A good deal of history is guilt by association, but real estate history tends more toward grace by association:
"The history of Evermay intertwines with the evolution of Washington, D.C. In 1792, George Washington commissioned French architect and engineer Pierre L'Enfant to design the new U.S. capital. [actually it was 1791] A year later, businessman Samuel Davidson purchased prime acreage in what would become Georgetown, [Georgetown had been since the 1750s and what Davidson bought was rather off the beaten path] and selected an exceptional hillside setting for the site of his home. Both L'Enfant and Davidson turned to architect Nicholas King [L'Enfant never turned to King who came to the city in 1795, three years after L'Enfant left and King was a land surveyor] to execute their visions for the city of Washington and Evermay." from http://www.evermaydc.com/Evermay-Details.aspx
The asking price for Evermay is $29.5 million.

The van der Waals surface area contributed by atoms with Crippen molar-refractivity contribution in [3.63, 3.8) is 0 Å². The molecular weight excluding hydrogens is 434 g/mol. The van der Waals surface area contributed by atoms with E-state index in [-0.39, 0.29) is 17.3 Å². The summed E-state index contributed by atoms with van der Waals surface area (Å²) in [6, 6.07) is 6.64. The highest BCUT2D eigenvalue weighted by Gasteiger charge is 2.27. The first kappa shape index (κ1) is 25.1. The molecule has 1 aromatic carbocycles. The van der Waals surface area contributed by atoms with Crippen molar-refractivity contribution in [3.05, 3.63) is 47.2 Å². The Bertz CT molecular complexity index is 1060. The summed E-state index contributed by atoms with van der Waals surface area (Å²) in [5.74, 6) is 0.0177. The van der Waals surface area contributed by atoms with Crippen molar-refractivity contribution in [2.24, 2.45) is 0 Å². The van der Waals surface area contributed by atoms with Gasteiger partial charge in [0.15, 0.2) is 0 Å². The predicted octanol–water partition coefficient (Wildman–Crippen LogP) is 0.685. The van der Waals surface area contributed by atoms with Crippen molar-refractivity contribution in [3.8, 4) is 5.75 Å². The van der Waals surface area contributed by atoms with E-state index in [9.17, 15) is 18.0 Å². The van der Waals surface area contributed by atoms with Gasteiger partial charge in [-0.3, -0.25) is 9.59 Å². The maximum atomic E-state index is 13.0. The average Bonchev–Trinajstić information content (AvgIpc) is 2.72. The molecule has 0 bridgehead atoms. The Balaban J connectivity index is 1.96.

Let's see if we can jack it up to $30 million just by giving a true portrait of Davidson, a grasping, selfish, colossal pain in the butt to city authorities and fellow land owners who enlivened Washington history as much as he deadened the development of the city.
On June 2, 1810, when he finally got a good fence, much of it brick, around his estate, Davidson put an announcement in the newspaper:
Take care, enter not here,
For punishment is very near.
Take care, enter not here,
For punishment is very near.
More of that announcement later.
Yes, Davidson was there at the beginnings of the City of Washington. Technically Davidson indeed was the owner of the centrally located land the government bought but he had never lived on it. The Peerce family owned the land since the 17th century and farmed it. Davidson was a merchant in Georgetown with an eye for the main chance, as were most of the sophisticated landowners surrounding the Peerces. Two members of the famous Carroll family of Maryland were also landowners in the future city. The Peerces were persuaded by their betters to join them in signing over all their land to the government in a March 30, 1791, agreement with President Washington which set up the mechanism for development of the city. After Peerce signed, Davidson bought his land for $6000, plus a 500 acre farm on the Gunpowder River north of Baltimore, and a chintz pattern for Mrs. Peerce.